Pot Luck Review #9: Third

I've got about a dozen or so new (to me) albums sitting around (literally and figuratively - what do you call it when you have a bunch of record laying about on your hard drive?) waiting to be listened to, so for the rest of the week I'll be doing one Pot Luck Review a day and get these things listened to.

WHAT: Portishead's new album, Third (2008)

WHY: Because it's been 11 years since the last Portishead studio album. Because driving late at night in a city you're unfamiliar with and hearing snippets of Roseland NYC Live and not knowing who it was drove me to distraction until I could get to a record store and buy it. Because Beth Gibbons has one of the most haunting, sorrowful voices in modern music and because that video for "Only You" was frikkin' awesome.

Put on your dark clothes and light a candle...

1. Silence - Instruments begin to wake over foreign narration. Drums are prominent, moving this opener along a little more vibrantly than I'm used to hearing from Portishead. But as soon as the vocals kick in I'm suitably depressed. This might be the album to review on a bright Spring day...

2. Hunter - A quick cut off of the previous song leads to this, a lush, string-laden cup of sorrow that abruptly turns face, injects some crazy, and lapses back into more carpet gazing. I like this song more than the opener, which seemed to go in one direction and end. This largely does the same (one could argue all Portishead songs are roughly the same in their direction and goal), but there's a quiet theatrical menace that permeates the song. Real nice.

3. Nylon Smile - I read an amazon.com review where mastermind Geoff Barrow was quoted as wanting to sound different, but the same. I think they succeed. "Nylon Smile" is the same thing you've from Portishead before, but different. There's more of a world vibe on this track, shades of India and the Middle East.

4. The Rip - I would love to her a song like this unadorned, just the finger-picking of the guitar and Beth Gibbon's voice. Which isn't to do this song a disservice, but I imagine I could play any Portishead song and eventually hear creepy theremin sounds (whether from an actual theremin or a moog) and open chords heavy with the tremolo. About halfway in the song mutates into a more New Wave/drum and bass thing. So far I'm digging the overall lack of orchestrations from the live album.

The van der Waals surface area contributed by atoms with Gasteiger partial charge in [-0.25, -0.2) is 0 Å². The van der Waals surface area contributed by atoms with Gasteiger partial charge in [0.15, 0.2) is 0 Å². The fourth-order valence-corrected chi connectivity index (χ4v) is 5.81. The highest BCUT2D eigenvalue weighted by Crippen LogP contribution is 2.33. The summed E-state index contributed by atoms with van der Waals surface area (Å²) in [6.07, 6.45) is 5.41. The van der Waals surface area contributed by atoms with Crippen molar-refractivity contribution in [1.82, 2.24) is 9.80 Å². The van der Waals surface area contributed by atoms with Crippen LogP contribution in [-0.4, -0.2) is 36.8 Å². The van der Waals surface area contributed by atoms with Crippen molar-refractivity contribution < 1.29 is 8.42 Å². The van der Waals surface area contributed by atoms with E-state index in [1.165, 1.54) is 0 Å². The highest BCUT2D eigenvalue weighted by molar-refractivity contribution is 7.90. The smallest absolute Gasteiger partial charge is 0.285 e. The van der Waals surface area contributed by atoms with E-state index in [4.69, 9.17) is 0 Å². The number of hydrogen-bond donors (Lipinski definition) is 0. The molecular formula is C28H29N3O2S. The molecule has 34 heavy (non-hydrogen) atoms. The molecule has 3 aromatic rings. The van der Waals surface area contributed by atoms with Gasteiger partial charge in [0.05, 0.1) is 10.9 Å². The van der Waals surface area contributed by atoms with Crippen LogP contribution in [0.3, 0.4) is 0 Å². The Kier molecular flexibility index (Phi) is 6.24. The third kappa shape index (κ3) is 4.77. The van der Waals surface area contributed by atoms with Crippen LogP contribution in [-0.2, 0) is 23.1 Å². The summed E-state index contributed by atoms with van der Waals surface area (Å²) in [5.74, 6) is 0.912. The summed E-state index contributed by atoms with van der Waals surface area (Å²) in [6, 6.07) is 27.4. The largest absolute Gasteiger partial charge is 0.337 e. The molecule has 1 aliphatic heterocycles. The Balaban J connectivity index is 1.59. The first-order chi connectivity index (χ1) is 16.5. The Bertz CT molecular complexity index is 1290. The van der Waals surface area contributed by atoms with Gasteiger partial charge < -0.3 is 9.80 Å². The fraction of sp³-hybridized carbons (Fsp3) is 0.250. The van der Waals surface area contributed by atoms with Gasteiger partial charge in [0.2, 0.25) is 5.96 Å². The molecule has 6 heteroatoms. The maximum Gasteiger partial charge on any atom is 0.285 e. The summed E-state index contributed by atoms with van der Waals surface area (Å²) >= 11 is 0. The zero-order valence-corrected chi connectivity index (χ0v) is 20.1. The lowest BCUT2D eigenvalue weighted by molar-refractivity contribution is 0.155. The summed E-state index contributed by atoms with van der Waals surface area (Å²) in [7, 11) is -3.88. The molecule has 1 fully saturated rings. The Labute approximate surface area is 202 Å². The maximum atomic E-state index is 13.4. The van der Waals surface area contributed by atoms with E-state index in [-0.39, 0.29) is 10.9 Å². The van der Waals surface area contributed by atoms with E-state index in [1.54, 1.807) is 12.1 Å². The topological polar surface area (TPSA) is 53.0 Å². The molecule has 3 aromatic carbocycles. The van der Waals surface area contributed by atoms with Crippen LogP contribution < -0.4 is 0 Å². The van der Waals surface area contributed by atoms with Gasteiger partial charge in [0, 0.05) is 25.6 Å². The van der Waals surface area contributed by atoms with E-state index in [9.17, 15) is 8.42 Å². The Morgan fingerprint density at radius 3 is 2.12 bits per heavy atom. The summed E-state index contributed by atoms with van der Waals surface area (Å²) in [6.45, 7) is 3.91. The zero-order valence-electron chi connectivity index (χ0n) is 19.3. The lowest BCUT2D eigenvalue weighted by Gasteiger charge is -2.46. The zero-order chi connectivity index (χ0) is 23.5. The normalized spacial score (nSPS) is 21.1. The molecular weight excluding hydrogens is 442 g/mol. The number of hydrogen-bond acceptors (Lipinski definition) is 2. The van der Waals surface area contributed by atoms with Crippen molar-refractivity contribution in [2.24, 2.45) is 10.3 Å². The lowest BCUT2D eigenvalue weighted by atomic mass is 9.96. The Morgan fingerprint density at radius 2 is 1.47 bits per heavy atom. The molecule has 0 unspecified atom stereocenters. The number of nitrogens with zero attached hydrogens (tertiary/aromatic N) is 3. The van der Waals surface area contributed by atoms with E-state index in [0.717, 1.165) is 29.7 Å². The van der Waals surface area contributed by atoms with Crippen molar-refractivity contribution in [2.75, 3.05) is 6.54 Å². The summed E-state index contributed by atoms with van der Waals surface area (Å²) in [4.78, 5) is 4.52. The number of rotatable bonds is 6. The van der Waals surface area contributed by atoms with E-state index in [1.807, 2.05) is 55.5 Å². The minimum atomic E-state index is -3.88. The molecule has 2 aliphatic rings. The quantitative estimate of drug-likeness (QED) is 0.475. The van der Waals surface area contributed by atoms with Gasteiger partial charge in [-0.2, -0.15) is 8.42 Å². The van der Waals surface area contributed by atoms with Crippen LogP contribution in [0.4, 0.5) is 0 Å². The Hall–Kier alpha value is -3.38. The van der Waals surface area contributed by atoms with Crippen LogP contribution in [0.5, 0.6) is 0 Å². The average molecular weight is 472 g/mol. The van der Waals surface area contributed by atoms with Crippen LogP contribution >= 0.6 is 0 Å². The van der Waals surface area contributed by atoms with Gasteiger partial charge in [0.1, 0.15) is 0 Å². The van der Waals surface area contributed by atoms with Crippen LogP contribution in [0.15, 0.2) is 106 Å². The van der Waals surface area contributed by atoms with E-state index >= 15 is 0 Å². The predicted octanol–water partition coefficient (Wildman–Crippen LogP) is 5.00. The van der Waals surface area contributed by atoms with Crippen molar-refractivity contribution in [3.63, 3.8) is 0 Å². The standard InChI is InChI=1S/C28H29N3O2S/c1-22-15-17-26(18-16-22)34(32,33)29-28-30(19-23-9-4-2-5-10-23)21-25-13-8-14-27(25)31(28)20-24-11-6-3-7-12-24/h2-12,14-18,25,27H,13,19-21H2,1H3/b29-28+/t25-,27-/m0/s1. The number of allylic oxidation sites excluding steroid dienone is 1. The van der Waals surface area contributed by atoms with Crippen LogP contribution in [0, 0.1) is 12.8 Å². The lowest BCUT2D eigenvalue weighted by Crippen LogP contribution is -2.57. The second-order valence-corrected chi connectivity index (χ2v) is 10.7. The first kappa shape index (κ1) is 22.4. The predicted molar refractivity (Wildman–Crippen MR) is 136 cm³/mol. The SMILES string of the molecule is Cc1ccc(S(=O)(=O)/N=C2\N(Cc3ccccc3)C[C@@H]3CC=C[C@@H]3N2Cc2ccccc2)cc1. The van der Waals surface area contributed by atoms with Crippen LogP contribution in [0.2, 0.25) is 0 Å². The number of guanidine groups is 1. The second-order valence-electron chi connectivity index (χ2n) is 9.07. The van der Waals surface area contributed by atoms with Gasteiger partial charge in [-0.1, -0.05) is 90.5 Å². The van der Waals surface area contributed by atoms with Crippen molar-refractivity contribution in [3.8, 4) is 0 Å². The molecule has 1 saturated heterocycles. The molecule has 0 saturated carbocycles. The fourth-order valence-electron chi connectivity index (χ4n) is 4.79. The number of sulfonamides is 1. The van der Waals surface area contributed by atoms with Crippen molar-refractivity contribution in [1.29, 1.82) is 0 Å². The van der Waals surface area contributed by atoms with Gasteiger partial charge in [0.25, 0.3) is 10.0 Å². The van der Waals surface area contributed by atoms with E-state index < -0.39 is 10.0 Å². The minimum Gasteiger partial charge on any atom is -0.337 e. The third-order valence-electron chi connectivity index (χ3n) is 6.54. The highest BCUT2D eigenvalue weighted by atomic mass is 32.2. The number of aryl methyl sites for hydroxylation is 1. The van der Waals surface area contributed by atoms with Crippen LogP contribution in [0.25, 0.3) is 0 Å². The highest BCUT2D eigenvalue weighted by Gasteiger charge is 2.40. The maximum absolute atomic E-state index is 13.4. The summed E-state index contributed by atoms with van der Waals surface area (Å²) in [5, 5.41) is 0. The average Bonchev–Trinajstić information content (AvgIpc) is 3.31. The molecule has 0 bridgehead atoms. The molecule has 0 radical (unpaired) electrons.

5. Plastic - Goes crazy with the starts and stops, the dynamics shifting seemingly at random with throbs and crashes. There's a lot going on here, like their other records, everything benefits (I imagine since this is listen #1) from repeated listening.

6. We Carry On - Starts as an industrial march, then moves to something other. This is the pulse of a machine realizing it's sentient. And the preceding sentence was more pretentious than anything else written this year. Anyway, instead of feeling cinematic like their earlier records, this sound like a movie, evoking different moods and ideas over its length. So far this, "Hunter" and "The Rip" are sticking with me.

7. Deep Water - What? No effects? No reverb or echo? Just a ukulele's breezy strum and a voice singing to itself, no audience until the harmonies kick in with the right amount of ridiculousness and fun. Great unexpected diversion before proceeding back to items needing an electrical outlet.

8. Machine Gun - The cold, sterile staccato of the beats force you to focus on Gibbon's voice, here playing multiple roles as the sung harmony lines swerve between the speakers. Good, but when she's not singing this gets old quickly.

9. Small - Spare, but this sounds like something not quite finished. At least for the first 2:30; then it reinvents itself as a weird, 70's prog rock interlude, complete with sci-fi effects and a moog that sounds like it's covered in decades of dust. This is probably what people are going to like the least, but I applaud such a departure from what you would expect from a Portishead song. A brief return to the opening before descending to massive keyboard wanking. A little long in my opinion, but satisfying.

10. Magic Doors - Calling anything Portishead does as "traditional" is a bit of a misnomer, but "Magic Doors" is probably the most accessible song on Third. At least as long as you consider the vocal melody. As great as Gibbons is, this is definitely Barrow's album, and the music has quirks and intricacies that serve to elevate what could have potentially been a "Glory Box" or "Sour Times" clone. The odd sax break may be a bit too much, but I'll let it go because the percussion is so great.

11. Threads - Closing time. Typically eerie and sad, "Threads" ends Third with kind of a bored sigh than anything else. I don't know why I'd be surprised - how else would a Portishead album end? But after the eclectic display and move away from their comfort zone, this feels a little like a half-hearted attempt at melancholy as opposed to a full-fledged dive.

BOTTOM LINE: B+ There's enough going on to make it interesting, and it's not just a clone of what they 11 years ago. Third probably won't take the place of the live record for my favorite Portishead, but it's a brave choice to come out and not cash in on past successes when you've been gone for so long. Not something I'd recommend for every occasion, but perfect when isolated and feeling so alone (sung in best Morrissey imitation - please use plenty of echo).